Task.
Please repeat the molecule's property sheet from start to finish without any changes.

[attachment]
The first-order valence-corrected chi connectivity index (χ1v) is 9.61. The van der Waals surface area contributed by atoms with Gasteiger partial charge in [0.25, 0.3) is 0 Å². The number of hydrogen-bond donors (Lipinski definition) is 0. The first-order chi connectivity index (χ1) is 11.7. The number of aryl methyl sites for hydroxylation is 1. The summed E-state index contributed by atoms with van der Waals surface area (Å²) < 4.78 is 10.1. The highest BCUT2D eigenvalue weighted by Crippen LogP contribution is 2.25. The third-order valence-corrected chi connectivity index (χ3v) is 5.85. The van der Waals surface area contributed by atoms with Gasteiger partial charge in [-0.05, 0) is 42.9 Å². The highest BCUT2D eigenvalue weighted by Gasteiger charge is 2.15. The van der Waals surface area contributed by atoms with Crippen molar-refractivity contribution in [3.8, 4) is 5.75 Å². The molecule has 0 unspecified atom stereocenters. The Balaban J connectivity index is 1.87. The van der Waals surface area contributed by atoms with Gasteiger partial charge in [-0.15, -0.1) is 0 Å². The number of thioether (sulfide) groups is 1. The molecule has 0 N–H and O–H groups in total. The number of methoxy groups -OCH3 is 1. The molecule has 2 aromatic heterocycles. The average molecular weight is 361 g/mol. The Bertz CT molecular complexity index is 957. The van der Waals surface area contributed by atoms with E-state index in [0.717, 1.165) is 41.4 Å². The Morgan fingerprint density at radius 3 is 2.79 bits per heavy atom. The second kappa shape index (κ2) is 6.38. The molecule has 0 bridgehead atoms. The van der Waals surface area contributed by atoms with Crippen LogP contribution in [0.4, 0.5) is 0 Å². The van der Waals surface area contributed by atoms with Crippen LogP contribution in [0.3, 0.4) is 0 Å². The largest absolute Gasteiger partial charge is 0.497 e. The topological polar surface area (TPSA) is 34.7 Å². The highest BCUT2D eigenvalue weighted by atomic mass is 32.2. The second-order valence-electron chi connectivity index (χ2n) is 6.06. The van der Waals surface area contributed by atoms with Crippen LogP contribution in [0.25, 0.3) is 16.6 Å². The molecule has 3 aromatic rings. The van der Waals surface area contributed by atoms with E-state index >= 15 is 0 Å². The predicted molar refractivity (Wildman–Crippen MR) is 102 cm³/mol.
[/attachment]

The first-order valence-corrected chi connectivity index (χ1v) is 9.61. The van der Waals surface area contributed by atoms with Gasteiger partial charge in [0.25, 0.3) is 0 Å². The number of hydrogen-bond donors (Lipinski definition) is 0. The first-order chi connectivity index (χ1) is 11.7. The number of aryl methyl sites for hydroxylation is 1. The summed E-state index contributed by atoms with van der Waals surface area (Å²) < 4.78 is 10.1. The highest BCUT2D eigenvalue weighted by Crippen LogP contribution is 2.25. The third-order valence-corrected chi connectivity index (χ3v) is 5.85. The van der Waals surface area contributed by atoms with Gasteiger partial charge in [-0.05, 0) is 42.9 Å². The highest BCUT2D eigenvalue weighted by Gasteiger charge is 2.15. The van der Waals surface area contributed by atoms with Crippen molar-refractivity contribution in [3.8, 4) is 5.75 Å². The molecule has 0 unspecified atom stereocenters. The Balaban J connectivity index is 1.87. The van der Waals surface area contributed by atoms with Gasteiger partial charge in [-0.15, -0.1) is 0 Å². The number of thioether (sulfide) groups is 1. The molecule has 0 N–H and O–H groups in total. The number of methoxy groups -OCH3 is 1. The molecule has 2 aromatic heterocycles. The average molecular weight is 361 g/mol. The Bertz CT molecular complexity index is 957. The van der Waals surface area contributed by atoms with E-state index in [0.717, 1.165) is 41.4 Å². The Morgan fingerprint density at radius 3 is 2.79 bits per heavy atom. The second kappa shape index (κ2) is 6.38. The molecule has 0 bridgehead atoms. The van der Waals surface area contributed by atoms with Crippen LogP contribution in [0.4, 0.5) is 0 Å². The van der Waals surface area contributed by atoms with Crippen LogP contribution in [0.3, 0.4) is 0 Å². The largest absolute Gasteiger partial charge is 0.497 e. The topological polar surface area (TPSA) is 34.7 Å². The highest BCUT2D eigenvalue weighted by atomic mass is 32.2. The second-order valence-electron chi connectivity index (χ2n) is 6.06. The van der Waals surface area contributed by atoms with Crippen LogP contribution in [0.25, 0.3) is 16.6 Å². The molecule has 3 aromatic rings. The van der Waals surface area contributed by atoms with E-state index >= 15 is 0 Å². The predicted molar refractivity (Wildman–Crippen MR) is 102 cm³/mol.